February 5, 2016

Every community group goes through occasional growing pains, and churches are no exception. In "Disorganized Religion", Peggy Bendroth's recent guest post on the UNC Press blog, she explores the ongoing trend away from bloated bureaucracies in American Protestant churches.

Nobody really likes organized religion. It all seems to have so little to do with actual faith — the endless acronyms of denominational programs and taglines, mind-bogglingly complex institutional reorganizations, and the blind impersonality of national synods and assemblies and conferences. It's the cold wet blanket, the flat gray oatmeal that most people imagine when they say they are "spiritual but not religious."

Organized religion just seems so unnecessary. Though American religiosity looks as varied and intense as ever, study after study has shown it drifting loose from the institutional structures that have defined the last two centuries of belief and practice.

Keep reading >>

If you'd like to learn more about the evolution of American Congregationalism from Dr. Bendroth herself, condiser attending our upcoming History Matters event on March 23rd.

January 29, 2016

Our executive director and resident historian Peggy Bendroth has a new book, and the Washington Book Review has said some very nice things about it:

The Last Puritans is a much needed scholarly book on the history of Congregationalists. It gives deep insight into the role that Congregationalism and other Christian denominations played in making America what it is today. It is meticulously researched and well written. Everybody interested in American history and religions will find this book to be of immense value.

If you'd like to learn more on the topic and discuss it with Dr. Bendroth herself, you can attend our upcoming History Matters event on March 23rd.

January 25, 2016

It's been a while since we've promoted our page of resources for church libraries. We have gathered a list of websites, books, and articles to help with everything from getting started to ensuring your collection can be passed down through the generations.

One of the tools we've recommended in recent years is a free online cataloging system called LibraryThing, and now it's even better. The makers of LibraryThing have just launched an extension called TinyCat that turns your basic list of books into a real library catalog. It can help make your catalog records more robust, makes searching easier, is mobile-ready, and even has a circulation system to keep track of when your books are checked out and when they're due.

If you're already using LibraryThing for your church library (or any very small library), TinyCat could make it even better. If you're not using it yet, this might just be the time to start.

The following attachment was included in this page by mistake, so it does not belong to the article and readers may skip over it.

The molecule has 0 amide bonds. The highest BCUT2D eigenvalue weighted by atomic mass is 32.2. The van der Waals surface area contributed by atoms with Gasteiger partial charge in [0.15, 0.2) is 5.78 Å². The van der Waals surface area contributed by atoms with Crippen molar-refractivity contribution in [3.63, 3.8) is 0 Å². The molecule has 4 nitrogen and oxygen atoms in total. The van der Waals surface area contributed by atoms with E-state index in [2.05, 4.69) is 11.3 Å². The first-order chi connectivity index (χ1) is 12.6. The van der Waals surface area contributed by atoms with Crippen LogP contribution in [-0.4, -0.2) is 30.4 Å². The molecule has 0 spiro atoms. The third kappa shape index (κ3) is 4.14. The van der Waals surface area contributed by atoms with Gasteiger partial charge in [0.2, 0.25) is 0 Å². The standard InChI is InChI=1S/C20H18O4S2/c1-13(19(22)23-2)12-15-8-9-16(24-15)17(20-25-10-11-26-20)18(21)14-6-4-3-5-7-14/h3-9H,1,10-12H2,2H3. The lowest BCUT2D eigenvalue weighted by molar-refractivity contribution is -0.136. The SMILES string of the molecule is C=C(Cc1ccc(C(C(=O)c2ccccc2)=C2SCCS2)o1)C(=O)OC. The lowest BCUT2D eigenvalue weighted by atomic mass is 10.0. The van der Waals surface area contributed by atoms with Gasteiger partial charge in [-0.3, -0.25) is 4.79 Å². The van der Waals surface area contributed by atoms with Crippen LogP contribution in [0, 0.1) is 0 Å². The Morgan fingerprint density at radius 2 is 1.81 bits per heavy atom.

January 19, 2016

Did you miss last week's History Matters talk about researching at the Congregational Library & Archives? Are you interested in hearing about a more specific part of our collection? Then you're in luck. Our digital archivist, Sari Mauro, will be presenting at the Boston Public Library next Wednesday as part of their Local & Family History series.

Genealogical Resources at the Congregational Library and Archives

The Congregational Library & Archives offers a treasure trove of unique materials for family historians. From seventeenth-century church records to the personal papers of ministers and missionaries, these materials provide names and dates of past generations as well as insight into a religious tradition that deeply informed American culture. Sari Mauro explores the collections that are of special interest to genealogists, both those accessible online and onsite. Mauro is the Digital Archivist at the Congregational Library & Archives, where she is the primary archivist assigned to New England's Hidden Histories, the library's largest digitization program making colonial-era church records available online for free to all users.

Wednesday, January 27th
6 – 7:30 p.m.


Commonwealth Salon
Central Library in Copley Square
700 Boylston Street
Boston MA 02116


January 15, 2016

The Congregational Library & Archives will be closed on Monday, January 18th in observance of Martin Luther King Jr. Day.

All of our online resources will be available as usual. If you have questions for the staff, please send an email or leave a voicemail, and we'll get back to you when we return to the office on Tuesday.

January 15, 2016

The Congregational Library & Archives received five strong votes of confidence in 2015 in the form of grant awards from prestigious organizations. In this quiet time of year, we are reflecting on the successes of 2015, and gathering strength for the year ahead.

The New England's Hidden Histories program received two major grants in 2015, one from the National Endowment for the Humanities, and the other from the Council on Library and information Resources.

These grants will help pay for NEHH processing and thousands of new digital scans, along with an online, fully searchable database of digital, transcribed documents. We are proud to partner with the Jonathan Edwards Center at Yale University, the Phillips Library of the Peabody Essex Museum, New England Historic Genealogical Society, and the Connecticut Conference of the United Church of Christ.

The H.W. Wilson Foundation has funded a vulnerability assessment for our collection, which will make sure our physical and online presences are secure. The assessment will help us understand the weak spots in our security, and will fund "first level" protection like stronger locks and video surveillance. Past grants from the H.W. Wilson Foundation have enabled us to upgrade and improve our technological capabilities, and we are grateful for the foundation's continued support.

The Massachusetts Board of Library Commissioners (MBLC) awarded us a Library Services and Technology Act (LSTA) grant for a preservation assessment. This federal funding, provided by the Institute of Museum and Library Services and administered by the MBLC, provides funding for the Northeast Document Conservation Center to conduct a preservation assessment on the library's collections. This assessment will form the basis of a five-year preservation plan to ensure our collections receive the highest level of stewardship and care for their long-term preservation and access.

Finally, Mass Humanities awarded us a grant to develop a walking tour mobile application (app) that explores Boston's early religious history, with a particular focus on the decision-making practices and contentious issues that characterized life in seventeenth-century Boston, with expert scholarship to help tourists understand the connection between American democracy and the Congregational tradition.

We are proud of what we achieved in 2015. Here's to making history matter in 2016!